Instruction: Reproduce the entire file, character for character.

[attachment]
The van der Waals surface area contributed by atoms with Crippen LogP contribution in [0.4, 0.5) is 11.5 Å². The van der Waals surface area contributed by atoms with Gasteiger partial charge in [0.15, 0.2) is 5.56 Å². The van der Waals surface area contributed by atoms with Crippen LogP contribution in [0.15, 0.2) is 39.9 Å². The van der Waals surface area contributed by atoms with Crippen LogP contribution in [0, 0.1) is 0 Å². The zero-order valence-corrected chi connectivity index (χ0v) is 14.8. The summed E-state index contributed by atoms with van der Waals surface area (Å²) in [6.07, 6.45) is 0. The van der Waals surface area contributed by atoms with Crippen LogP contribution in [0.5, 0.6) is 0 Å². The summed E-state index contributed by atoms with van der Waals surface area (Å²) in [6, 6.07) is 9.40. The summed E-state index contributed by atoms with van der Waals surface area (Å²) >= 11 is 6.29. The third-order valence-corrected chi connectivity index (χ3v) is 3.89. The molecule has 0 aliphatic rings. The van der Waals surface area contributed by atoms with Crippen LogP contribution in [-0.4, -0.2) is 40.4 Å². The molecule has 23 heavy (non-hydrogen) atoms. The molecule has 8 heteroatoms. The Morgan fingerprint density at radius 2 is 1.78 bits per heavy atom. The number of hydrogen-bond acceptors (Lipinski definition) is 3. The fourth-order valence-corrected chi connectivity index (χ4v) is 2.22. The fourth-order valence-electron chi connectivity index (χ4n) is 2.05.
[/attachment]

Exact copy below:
The van der Waals surface area contributed by atoms with Crippen LogP contribution in [0.4, 0.5) is 11.5 Å². The van der Waals surface area contributed by atoms with Gasteiger partial charge in [0.15, 0.2) is 5.56 Å². The van der Waals surface area contributed by atoms with Crippen LogP contribution in [0.15, 0.2) is 39.9 Å². The van der Waals surface area contributed by atoms with Crippen LogP contribution in [0, 0.1) is 0 Å². The zero-order valence-corrected chi connectivity index (χ0v) is 14.8. The summed E-state index contributed by atoms with van der Waals surface area (Å²) in [6.07, 6.45) is 0. The van der Waals surface area contributed by atoms with Crippen LogP contribution in [0.5, 0.6) is 0 Å². The summed E-state index contributed by atoms with van der Waals surface area (Å²) in [6, 6.07) is 9.40. The summed E-state index contributed by atoms with van der Waals surface area (Å²) >= 11 is 6.29. The third-order valence-corrected chi connectivity index (χ3v) is 3.89. The molecule has 0 aliphatic rings. The van der Waals surface area contributed by atoms with Crippen LogP contribution in [-0.4, -0.2) is 40.4 Å². The molecule has 23 heavy (non-hydrogen) atoms. The molecule has 8 heteroatoms. The Morgan fingerprint density at radius 2 is 1.78 bits per heavy atom. The number of hydrogen-bond acceptors (Lipinski definition) is 3. The fourth-order valence-corrected chi connectivity index (χ4v) is 2.22. The fourth-order valence-electron chi connectivity index (χ4n) is 2.05.